A US-EU action plan for supporting democratization: Egypt, Libya, and Tunisia

In advance of the US-EU summit on November 28 in Washington, DC, the Atlantic Council’s Rafik Hariri Center for the Middle East and Transatlantic Relations Program released “A US-EU Action Plan for Supporting Democratization: Egypt, Libya, and Tunisia.” In partnership with the Polish Institute for International Affairs (PISM), the Atlantic Council developed an action plan with concrete policy recommendations for a coordinated US-EU approach to support democratic transitions taking place in the Middle East and North Africa.

The recommendations were drawn from a workshop on November 8-9, 2011 organized by the Atlantic Council and PISM that included participation from more than 35 senior-level officials from the US government and European Union, analysts, and practitioners from the United States, Europe, and the Middle East.  During these discussions, Ambassador William Taylor, Special Coordinator for Middle East Transitions at the US State Department noted, “While ownership of the process belongs to the citizens of these countries, the United States and Europe have a great deal at stake.  The United States and EU must leverage all possible resources to support a democratic transition that guarantees the rights of all citizens, upholds the rule of law, and enshrines basic civil liberties.  If both the United States and the EU are saying the same message, it will be much more effective.” 

Authored by Danya Greenfield, deputy director of the Rafik Hariri Center for the Middle East, the report outlines ten key policy recommendations the United States and Europe should follow in order to support Egypt, Libya, and Tunisia towards sustainable democratic governance.  Recognizing current budget constraints, the report calls on the United States and the EU to coordinate debt relief, provide increased access to US and EU markets through bilateral free trade agreements, promote foreign investment to spur growth, and encourage discussion of a sub-regional economic bloc among Egypt, Libya, and Tunisia. 

The report notes that the US and EU commitment to assisting the transitional governments should be made clear at the US-EU summit, including a detailed plan aimed at building strong economies, advancing security sector reform and civil-military relationships, and strengthening political institutions and civil society. By combining and leveraging shared resources, the United States and EU can advance their own interests and be effective in helping countries in the Arab world achieve a peaceful and successful transition to real democratic systems.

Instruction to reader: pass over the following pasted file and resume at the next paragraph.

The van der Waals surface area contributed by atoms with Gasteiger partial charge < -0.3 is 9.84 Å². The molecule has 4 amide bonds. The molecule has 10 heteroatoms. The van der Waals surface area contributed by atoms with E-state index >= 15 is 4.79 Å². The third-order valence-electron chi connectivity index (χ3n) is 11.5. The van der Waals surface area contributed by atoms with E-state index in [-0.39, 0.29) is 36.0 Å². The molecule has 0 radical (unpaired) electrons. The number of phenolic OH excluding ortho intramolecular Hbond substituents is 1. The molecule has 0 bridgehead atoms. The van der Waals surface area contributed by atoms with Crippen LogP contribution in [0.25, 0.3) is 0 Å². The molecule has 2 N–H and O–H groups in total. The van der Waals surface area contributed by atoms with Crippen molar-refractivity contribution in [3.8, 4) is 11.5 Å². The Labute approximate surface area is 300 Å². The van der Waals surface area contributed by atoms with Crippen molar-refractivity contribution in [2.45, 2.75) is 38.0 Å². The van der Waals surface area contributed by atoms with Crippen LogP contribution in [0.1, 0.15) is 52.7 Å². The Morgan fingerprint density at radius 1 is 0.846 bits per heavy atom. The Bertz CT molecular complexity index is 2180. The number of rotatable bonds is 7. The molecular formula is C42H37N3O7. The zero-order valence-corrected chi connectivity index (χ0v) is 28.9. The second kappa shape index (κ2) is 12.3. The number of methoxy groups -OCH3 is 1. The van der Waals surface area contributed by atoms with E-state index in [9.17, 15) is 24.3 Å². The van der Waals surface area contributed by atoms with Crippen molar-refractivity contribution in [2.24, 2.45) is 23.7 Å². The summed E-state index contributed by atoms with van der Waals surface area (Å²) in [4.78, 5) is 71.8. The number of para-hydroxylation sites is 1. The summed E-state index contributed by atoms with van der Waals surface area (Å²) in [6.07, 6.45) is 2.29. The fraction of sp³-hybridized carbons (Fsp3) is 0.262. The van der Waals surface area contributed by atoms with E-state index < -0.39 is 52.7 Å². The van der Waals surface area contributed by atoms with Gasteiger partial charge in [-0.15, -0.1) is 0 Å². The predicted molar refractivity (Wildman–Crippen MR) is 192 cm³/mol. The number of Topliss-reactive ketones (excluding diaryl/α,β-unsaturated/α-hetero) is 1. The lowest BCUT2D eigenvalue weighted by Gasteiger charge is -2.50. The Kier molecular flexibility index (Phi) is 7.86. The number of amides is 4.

About the Rafik Hariri Center for the Middle East: The Atlantic Council’s Rafik Hariri Center for the Middle East seeks to produce original analysis of the forces transforming the region, as well as policy recommendations for the United States and Europe about how to promote closer and more productive relations with the region. The Hariri Center recognizes the substantial linkages between political and economic affairs, and will develop policy initiatives to promote successful democratic transitions and greater convergence among the Middle East, the United States, and Europe. The Center is dedicated to the memory of the late Lebanese Prime Minister Rafik Hariri and his efforts to rise above sectarianism and to promote innovative policies to support economic and political liberalization, sustainable conflict resolution, and greater regional and international integration. 

About the Transatlantic Program: The Atlantic Council’s program on Transatlantic Relations promotes dialogue on major issues affecting the transatlantic relationship and the ability of the US and its European allies to respond to global challenges. At the heart of the program is the conviction that a healthy transatlantic relationship is an essential prerequisite for a stronger international system. The program develops recommendations in four key areas: strategic US-EU dialogue, the future of pivotal states on Europe’s rim, the Russian-US-European relationship, and transatlantic cooperation in international law.